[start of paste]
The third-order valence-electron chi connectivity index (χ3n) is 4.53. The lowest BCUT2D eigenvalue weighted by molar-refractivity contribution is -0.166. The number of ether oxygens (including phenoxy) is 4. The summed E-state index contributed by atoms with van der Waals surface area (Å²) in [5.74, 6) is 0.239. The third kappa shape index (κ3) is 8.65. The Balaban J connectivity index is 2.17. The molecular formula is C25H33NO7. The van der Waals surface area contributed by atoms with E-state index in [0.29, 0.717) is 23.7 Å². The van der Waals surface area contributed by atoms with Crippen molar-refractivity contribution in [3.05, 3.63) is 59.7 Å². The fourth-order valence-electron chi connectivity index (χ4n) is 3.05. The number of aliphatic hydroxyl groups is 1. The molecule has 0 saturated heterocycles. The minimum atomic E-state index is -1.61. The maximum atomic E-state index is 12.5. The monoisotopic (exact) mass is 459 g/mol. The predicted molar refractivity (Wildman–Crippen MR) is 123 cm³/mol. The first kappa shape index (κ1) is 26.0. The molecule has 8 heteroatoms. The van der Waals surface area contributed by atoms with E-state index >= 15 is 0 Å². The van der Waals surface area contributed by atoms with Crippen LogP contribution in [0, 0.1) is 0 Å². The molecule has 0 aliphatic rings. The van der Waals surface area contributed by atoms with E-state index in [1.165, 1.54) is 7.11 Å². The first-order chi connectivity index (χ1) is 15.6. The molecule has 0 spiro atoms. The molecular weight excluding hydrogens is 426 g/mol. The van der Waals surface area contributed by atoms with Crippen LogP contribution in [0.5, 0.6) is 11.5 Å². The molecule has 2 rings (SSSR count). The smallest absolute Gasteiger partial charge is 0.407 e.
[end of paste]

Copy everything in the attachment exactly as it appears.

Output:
The third-order valence-electron chi connectivity index (χ3n) is 4.53. The lowest BCUT2D eigenvalue weighted by molar-refractivity contribution is -0.166. The number of ether oxygens (including phenoxy) is 4. The summed E-state index contributed by atoms with van der Waals surface area (Å²) in [5.74, 6) is 0.239. The third kappa shape index (κ3) is 8.65. The Balaban J connectivity index is 2.17. The molecular formula is C25H33NO7. The van der Waals surface area contributed by atoms with E-state index in [0.29, 0.717) is 23.7 Å². The van der Waals surface area contributed by atoms with Crippen molar-refractivity contribution in [3.05, 3.63) is 59.7 Å². The fourth-order valence-electron chi connectivity index (χ4n) is 3.05. The number of aliphatic hydroxyl groups is 1. The molecule has 0 saturated heterocycles. The minimum atomic E-state index is -1.61. The maximum atomic E-state index is 12.5. The monoisotopic (exact) mass is 459 g/mol. The predicted molar refractivity (Wildman–Crippen MR) is 123 cm³/mol. The first kappa shape index (κ1) is 26.0. The molecule has 8 heteroatoms. The van der Waals surface area contributed by atoms with E-state index >= 15 is 0 Å². The van der Waals surface area contributed by atoms with Crippen LogP contribution in [0, 0.1) is 0 Å². The molecule has 0 aliphatic rings. The van der Waals surface area contributed by atoms with E-state index in [1.165, 1.54) is 7.11 Å². The first-order chi connectivity index (χ1) is 15.6. The molecule has 0 spiro atoms. The molecular weight excluding hydrogens is 426 g/mol. The van der Waals surface area contributed by atoms with Crippen LogP contribution in [0.5, 0.6) is 11.5 Å². The molecule has 2 rings (SSSR count). The smallest absolute Gasteiger partial charge is 0.407 e.